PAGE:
Exhibition hall 1 establishes the connection between the city and the Basel Messe (Fairground). There is a huge hole above the tram station through which light shines on the square. The ground floor is glazed and attracts visitors to the entrance of the Fair with light strips. Above there are two exhibition halls that are offset from one another. The facade consists of wave-shaped curved metal strips that are pulled further apart in some places and thus create a varied, three-dimensional structure.
The exhibition hall by Herzog & de Meuron was opened in 2013 and, thanks to the big hole, has developed into an Instagram spot of Basel. It is one of the most famous buildings of contemporary architecture in Basel.
The transit warehouse is a building on the new campus of the Hochschule für Gestaltung in the Basel suburb of Münchenstein. The architects of BIG converted and extended an existing office and warehouse from the 1960s. Bjarke Ingels has placed a three-storey residential building on top of the existing four-storey building that stands out from the underlying structure thanks to its zigzag shape. The staggered arrangement of the apartments enables good exposure to sunlight.
The transit warehouse was opened in 2011 and is an urban project in a former industrial area. The mixed use of the building reflects the new diversity of the environment, which was redesigned according to the urban master plan by Herzog & de Meuron. The "Helsinki Dreispitz" is a building by H & dM at the nearby Freilager Platz square.
The Laurenz Foundation's Schaulager is another building by Herzog & de Meuron in the suburb of Münchenstein. With the Schaulager, the foundation is pursuing a very innovative concept in which works of art that are not currently on display in a museum remain accessible to the public in this warehouse astyle building. Modern and contemporary art is stored here under optimal conditions and hung in simple modular rooms. The distance between the works of art is much smaller than in an exhibition in a museum.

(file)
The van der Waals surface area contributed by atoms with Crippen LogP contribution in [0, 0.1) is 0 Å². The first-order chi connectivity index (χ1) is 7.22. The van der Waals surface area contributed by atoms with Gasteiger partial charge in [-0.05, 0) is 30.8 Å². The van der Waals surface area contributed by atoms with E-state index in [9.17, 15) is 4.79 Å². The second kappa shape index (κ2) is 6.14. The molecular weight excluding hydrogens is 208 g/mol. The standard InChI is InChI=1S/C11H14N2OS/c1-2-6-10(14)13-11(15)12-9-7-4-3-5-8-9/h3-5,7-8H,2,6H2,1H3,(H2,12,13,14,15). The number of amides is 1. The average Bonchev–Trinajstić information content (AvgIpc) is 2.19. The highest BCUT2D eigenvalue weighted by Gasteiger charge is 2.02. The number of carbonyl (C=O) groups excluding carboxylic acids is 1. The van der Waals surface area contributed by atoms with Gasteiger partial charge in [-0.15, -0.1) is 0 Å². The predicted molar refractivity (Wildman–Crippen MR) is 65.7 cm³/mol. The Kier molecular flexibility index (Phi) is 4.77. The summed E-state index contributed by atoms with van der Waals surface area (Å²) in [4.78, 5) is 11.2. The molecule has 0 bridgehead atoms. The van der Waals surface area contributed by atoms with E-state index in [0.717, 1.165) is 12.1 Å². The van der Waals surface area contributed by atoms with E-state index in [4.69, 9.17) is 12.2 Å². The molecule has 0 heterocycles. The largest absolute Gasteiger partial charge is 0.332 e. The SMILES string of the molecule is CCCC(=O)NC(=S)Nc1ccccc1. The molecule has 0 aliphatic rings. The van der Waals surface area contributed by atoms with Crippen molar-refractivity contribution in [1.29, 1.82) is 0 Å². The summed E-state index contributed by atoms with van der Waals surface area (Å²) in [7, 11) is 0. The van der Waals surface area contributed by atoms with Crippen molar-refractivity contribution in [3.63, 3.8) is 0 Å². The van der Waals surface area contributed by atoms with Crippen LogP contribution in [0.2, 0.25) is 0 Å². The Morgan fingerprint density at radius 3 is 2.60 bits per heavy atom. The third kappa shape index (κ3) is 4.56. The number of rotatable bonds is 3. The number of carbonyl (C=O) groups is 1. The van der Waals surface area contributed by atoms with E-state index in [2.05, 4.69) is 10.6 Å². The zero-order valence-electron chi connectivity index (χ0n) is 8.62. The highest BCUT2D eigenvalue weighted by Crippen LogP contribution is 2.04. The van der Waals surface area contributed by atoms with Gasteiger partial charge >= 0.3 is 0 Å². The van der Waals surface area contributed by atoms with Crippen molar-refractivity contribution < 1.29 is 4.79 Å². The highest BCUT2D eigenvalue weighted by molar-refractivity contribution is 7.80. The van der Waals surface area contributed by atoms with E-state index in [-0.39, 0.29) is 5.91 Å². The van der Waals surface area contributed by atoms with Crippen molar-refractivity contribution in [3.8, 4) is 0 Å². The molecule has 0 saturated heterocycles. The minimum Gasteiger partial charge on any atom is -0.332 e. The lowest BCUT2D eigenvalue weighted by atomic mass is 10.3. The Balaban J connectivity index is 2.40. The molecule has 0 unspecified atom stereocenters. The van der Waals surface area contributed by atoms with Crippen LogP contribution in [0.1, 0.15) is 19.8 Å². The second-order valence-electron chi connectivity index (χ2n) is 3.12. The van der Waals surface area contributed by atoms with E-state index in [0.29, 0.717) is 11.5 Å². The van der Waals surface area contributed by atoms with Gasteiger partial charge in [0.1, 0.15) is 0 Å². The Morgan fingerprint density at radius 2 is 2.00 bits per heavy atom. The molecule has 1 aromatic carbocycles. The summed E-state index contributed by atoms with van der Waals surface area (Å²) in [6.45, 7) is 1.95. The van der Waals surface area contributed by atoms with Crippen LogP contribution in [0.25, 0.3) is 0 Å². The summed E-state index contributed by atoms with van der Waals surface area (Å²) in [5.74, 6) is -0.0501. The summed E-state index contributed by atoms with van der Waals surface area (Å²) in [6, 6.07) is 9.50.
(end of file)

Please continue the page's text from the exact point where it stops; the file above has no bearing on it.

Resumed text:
The building by Herzog & de Meuron is closed on the outside, only the entrance side opens through a white notch in the structure. The other sides are made of concrete, which has been given a rough structure through mechanical processing, in which the pebbles have been exposed. This makes the facade look like a layer of rammed earth, only on the south side there are two ribbon windows. The five floors of the art warehouse cannot be seen in the monolithic facade. The Schaulager was opened in 2003.
The Warteck brewery building in Burgstrasse was built in 1889. Around 100 years later, in 1990, beer production in Burgstrasse ceased. The historic building is protected and was given to the "Werkraum Warteck pp" foundation. The former brewhouse and the malt silo have been preserved, the rest of the site was built up with apartments. Ateliers and workshops are set up in the old brewery, there are cultural uses and restaurants.
The new access stairs were designed by the architects Fabian Nichele and Stefan Eisele. The extravagant staircase was built in 2014.
The Basel Museum of Cultures is located in a back courtyard on Münsterplatz. This unusual entrance goes back to the renovation by Herzog & de Meuron, who expanded the museum in 2011. The entrance was placed on the famous Münsterplatz. The courtyard was lowered by a sloping square, so that the entrance is now in the former basement of the museum.
The actual extension is the new top floor. The cantilevered new level differs from the existing building below in terms of material and shape. The roof attachment consists of a light steel framework, which created an approximately 600 m² column-free space for temporary exhibitions.
The roof and facade cladding consists of black and green ceramic tiles, some of which are three-dimensional. This creates an iridescent surface that reflects the light in different ways.